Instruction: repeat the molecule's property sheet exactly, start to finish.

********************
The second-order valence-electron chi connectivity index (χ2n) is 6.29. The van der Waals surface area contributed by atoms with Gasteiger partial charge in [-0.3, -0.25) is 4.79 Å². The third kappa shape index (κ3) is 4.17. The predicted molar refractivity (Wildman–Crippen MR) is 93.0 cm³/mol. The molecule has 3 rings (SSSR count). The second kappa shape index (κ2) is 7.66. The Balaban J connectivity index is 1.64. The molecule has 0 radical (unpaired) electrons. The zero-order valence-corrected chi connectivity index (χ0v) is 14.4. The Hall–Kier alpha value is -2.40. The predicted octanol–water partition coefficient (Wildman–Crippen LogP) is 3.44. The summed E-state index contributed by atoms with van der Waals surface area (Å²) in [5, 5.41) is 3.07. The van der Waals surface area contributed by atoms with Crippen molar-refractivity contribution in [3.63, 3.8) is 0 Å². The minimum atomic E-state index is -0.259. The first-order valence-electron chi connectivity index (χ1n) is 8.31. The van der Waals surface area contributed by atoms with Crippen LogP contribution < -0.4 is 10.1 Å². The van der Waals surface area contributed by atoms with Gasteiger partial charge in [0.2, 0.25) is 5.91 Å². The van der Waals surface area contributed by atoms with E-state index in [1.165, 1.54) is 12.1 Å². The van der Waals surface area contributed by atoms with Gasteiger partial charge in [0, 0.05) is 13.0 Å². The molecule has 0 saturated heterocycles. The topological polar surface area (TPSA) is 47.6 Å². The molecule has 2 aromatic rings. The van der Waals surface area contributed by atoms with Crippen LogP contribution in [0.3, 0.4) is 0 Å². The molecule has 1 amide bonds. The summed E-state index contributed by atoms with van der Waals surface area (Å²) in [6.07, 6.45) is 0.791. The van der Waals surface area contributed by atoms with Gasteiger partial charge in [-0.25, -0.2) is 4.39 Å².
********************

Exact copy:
The second-order valence-electron chi connectivity index (χ2n) is 6.29. The van der Waals surface area contributed by atoms with Gasteiger partial charge in [-0.3, -0.25) is 4.79 Å². The third kappa shape index (κ3) is 4.17. The predicted molar refractivity (Wildman–Crippen MR) is 93.0 cm³/mol. The molecule has 3 rings (SSSR count). The second kappa shape index (κ2) is 7.66. The Balaban J connectivity index is 1.64. The molecule has 0 radical (unpaired) electrons. The zero-order valence-corrected chi connectivity index (χ0v) is 14.4. The Hall–Kier alpha value is -2.40. The predicted octanol–water partition coefficient (Wildman–Crippen LogP) is 3.44. The summed E-state index contributed by atoms with van der Waals surface area (Å²) in [5, 5.41) is 3.07. The van der Waals surface area contributed by atoms with Crippen molar-refractivity contribution in [3.63, 3.8) is 0 Å². The minimum atomic E-state index is -0.259. The first-order valence-electron chi connectivity index (χ1n) is 8.31. The van der Waals surface area contributed by atoms with Crippen LogP contribution < -0.4 is 10.1 Å². The van der Waals surface area contributed by atoms with Gasteiger partial charge in [0.2, 0.25) is 5.91 Å². The van der Waals surface area contributed by atoms with E-state index in [1.165, 1.54) is 12.1 Å². The van der Waals surface area contributed by atoms with Gasteiger partial charge in [0, 0.05) is 13.0 Å². The molecule has 0 saturated heterocycles. The topological polar surface area (TPSA) is 47.6 Å². The molecule has 2 aromatic rings. The van der Waals surface area contributed by atoms with Crippen LogP contribution in [0.3, 0.4) is 0 Å². The molecule has 1 amide bonds. The summed E-state index contributed by atoms with van der Waals surface area (Å²) in [6.07, 6.45) is 0.791. The van der Waals surface area contributed by atoms with Gasteiger partial charge in [-0.25, -0.2) is 4.39 Å².